Ziba, a Portland-based design consultancy, asked staff members to think back over the organization’s 29-year history and submit the top five designs that changed the way we think about the world.

Then they grouped the submissions into examples of statements that have only become true in the past few decades, such as “The mundane shall be celebrated,” or (World of Warcraft fit into this one), “Connectivity is like oxygen,” and visualized the results.

These innovation lists can be painfully predictable, but a few of the firm’s categories suggest a new way of looking at phenomena such as PowerPoint or Viagra.

Tamagotchi, for instance, is cast as an emblem of the statement “Technology never sleeps.”

Arnold Schwarzenegger slips into the list under “Over-the-top is par for the course.”

Yes, the iPod and Twitter make an appearance.

But Ziba’s mention of international innovations like the Tata Nano, Grameen Bank, and M-Pesa, which brought SMS-based digital money transfers to rural villages, make this a list of more than the usual suspects.

There are a few things missing: Where’s Napster? The GIF? TED talks? Yelp?

Do you think they missed any pivotal design moments of the '80s, '90s and '00s? Sound off in the comments.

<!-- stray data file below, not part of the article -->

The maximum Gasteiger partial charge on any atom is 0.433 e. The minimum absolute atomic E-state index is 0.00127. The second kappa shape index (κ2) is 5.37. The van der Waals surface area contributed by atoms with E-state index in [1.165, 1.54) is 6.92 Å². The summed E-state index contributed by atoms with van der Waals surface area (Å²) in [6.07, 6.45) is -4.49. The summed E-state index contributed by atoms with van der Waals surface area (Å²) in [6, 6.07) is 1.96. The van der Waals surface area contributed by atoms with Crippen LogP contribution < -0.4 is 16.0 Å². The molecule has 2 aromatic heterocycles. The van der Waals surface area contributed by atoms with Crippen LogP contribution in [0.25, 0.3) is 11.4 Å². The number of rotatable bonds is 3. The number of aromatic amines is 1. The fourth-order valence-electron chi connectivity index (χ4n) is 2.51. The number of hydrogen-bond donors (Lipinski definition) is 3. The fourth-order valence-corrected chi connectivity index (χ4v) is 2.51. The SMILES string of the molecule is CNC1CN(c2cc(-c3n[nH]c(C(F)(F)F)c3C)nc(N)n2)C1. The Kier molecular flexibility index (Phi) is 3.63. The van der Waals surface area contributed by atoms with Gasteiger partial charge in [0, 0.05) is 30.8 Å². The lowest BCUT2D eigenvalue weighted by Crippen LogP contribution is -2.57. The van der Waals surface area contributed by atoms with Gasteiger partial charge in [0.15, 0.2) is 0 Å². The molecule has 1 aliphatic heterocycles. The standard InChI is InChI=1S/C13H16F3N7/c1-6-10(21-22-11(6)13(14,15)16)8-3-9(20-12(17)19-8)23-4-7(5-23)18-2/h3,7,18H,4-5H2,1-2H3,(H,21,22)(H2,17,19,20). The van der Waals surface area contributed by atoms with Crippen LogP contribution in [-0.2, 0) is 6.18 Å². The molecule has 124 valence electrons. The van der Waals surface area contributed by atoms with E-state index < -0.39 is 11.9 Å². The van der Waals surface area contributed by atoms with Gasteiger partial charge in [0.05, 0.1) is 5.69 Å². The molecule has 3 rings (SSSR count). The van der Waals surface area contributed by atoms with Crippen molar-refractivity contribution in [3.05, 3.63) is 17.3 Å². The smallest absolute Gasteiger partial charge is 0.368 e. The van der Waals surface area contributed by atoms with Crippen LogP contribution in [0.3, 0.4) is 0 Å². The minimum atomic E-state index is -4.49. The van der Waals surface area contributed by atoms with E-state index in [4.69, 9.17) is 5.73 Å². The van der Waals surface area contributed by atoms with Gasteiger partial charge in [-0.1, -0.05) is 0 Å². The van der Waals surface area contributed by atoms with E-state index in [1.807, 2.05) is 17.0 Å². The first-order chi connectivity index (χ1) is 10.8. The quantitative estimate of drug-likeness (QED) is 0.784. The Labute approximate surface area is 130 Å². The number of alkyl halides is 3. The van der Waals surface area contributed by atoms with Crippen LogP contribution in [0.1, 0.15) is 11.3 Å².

Infographic: 80 Designs That Changed The World

A list from design consultancy Ziba credits everything from Reddit to the Euro with reshaping our worldview.

World of Warcraft, an online lootfest that pits dwarves against demons, is the world’s most popular MMO. According to a graphic charting the 80 most important designs since 1983, it’s also, apparently, a paragon of design.

Ziba, a Portland-based design consultancy, asked staff members to think back over the organization’s 29-year history and submit the top five designs that changed the way we think about the world. Then they grouped the submissions into examples of statements that have only become true in the past few decades: "The mundane shall be celebrated," or (World of Warcraft fit into this one), "Connectivity is like oxygen." Then, they visualized the results.

These innovation lists can be predictable, but a few of the firm’s categories suggest a new way of looking at phenomena such as PowerPoint or Viagra. Tamagotchi, for instance, is cast as an emblem of the statement "Technology never sleeps." Arnold Schwarzenegger slips into the list under "Over-the-top is par for the course." Yes, the iPod and Twitter make an appearance, but Ziba’s mention of international innovations like the Tata Nano, Grameen Bank, and M-Pesa, which brought SMS-based digital money transfers to rural villages, make this a list of more than the usual suspects.

There are a few things missing: Where’s Napster? The GIF? TED talks? Yelp? Do you think they missed any pivotal design moments of the '80s, '90s and '00s? Let us know in the comments.

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